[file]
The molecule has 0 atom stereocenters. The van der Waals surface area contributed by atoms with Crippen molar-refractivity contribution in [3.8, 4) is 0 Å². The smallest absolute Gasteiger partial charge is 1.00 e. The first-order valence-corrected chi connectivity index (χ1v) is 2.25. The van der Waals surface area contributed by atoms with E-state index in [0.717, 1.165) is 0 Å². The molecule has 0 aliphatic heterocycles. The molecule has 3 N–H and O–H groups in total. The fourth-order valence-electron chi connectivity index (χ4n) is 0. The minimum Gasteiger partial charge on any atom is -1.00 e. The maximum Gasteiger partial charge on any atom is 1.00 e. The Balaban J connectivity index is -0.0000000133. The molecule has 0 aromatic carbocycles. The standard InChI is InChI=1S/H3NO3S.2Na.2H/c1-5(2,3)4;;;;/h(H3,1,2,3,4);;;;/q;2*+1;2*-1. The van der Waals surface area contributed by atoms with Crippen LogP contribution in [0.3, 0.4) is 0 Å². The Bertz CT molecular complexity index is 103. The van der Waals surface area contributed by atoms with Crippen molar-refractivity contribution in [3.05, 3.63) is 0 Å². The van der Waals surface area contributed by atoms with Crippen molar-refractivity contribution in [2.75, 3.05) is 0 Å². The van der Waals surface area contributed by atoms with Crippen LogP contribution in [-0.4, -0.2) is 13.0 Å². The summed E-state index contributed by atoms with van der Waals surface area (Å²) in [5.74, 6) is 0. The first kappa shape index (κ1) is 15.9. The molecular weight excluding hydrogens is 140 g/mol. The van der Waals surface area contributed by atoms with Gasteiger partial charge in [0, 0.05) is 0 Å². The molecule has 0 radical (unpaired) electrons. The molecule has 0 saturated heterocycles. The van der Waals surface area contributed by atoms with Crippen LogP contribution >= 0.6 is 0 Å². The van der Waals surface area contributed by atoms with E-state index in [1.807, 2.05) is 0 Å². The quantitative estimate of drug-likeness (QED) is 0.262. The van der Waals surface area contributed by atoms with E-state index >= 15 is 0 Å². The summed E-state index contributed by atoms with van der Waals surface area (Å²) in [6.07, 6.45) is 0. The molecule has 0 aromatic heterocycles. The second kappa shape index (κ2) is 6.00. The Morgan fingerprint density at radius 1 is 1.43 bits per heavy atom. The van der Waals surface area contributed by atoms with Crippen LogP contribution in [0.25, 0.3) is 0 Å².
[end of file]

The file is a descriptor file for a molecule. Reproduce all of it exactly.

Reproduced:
The molecule has 0 atom stereocenters. The van der Waals surface area contributed by atoms with Crippen molar-refractivity contribution in [3.8, 4) is 0 Å². The smallest absolute Gasteiger partial charge is 1.00 e. The first-order valence-corrected chi connectivity index (χ1v) is 2.25. The van der Waals surface area contributed by atoms with E-state index in [0.717, 1.165) is 0 Å². The molecule has 0 aliphatic heterocycles. The molecule has 3 N–H and O–H groups in total. The fourth-order valence-electron chi connectivity index (χ4n) is 0. The minimum Gasteiger partial charge on any atom is -1.00 e. The maximum Gasteiger partial charge on any atom is 1.00 e. The Balaban J connectivity index is -0.0000000133. The molecule has 0 aromatic carbocycles. The standard InChI is InChI=1S/H3NO3S.2Na.2H/c1-5(2,3)4;;;;/h(H3,1,2,3,4);;;;/q;2*+1;2*-1. The van der Waals surface area contributed by atoms with Crippen LogP contribution in [0.3, 0.4) is 0 Å². The Bertz CT molecular complexity index is 103. The van der Waals surface area contributed by atoms with Crippen molar-refractivity contribution in [3.05, 3.63) is 0 Å². The van der Waals surface area contributed by atoms with Crippen molar-refractivity contribution in [2.75, 3.05) is 0 Å². The van der Waals surface area contributed by atoms with Crippen LogP contribution in [-0.4, -0.2) is 13.0 Å². The summed E-state index contributed by atoms with van der Waals surface area (Å²) in [5.74, 6) is 0. The first kappa shape index (κ1) is 15.9. The molecular weight excluding hydrogens is 140 g/mol. The van der Waals surface area contributed by atoms with Gasteiger partial charge in [0, 0.05) is 0 Å². The molecule has 0 radical (unpaired) electrons. The molecule has 0 saturated heterocycles. The van der Waals surface area contributed by atoms with Crippen LogP contribution >= 0.6 is 0 Å². The van der Waals surface area contributed by atoms with E-state index in [1.807, 2.05) is 0 Å². The quantitative estimate of drug-likeness (QED) is 0.262. The van der Waals surface area contributed by atoms with E-state index >= 15 is 0 Å². The summed E-state index contributed by atoms with van der Waals surface area (Å²) in [6.07, 6.45) is 0. The molecule has 0 aromatic heterocycles. The second kappa shape index (κ2) is 6.00. The Morgan fingerprint density at radius 1 is 1.43 bits per heavy atom. The van der Waals surface area contributed by atoms with Crippen LogP contribution in [0.25, 0.3) is 0 Å².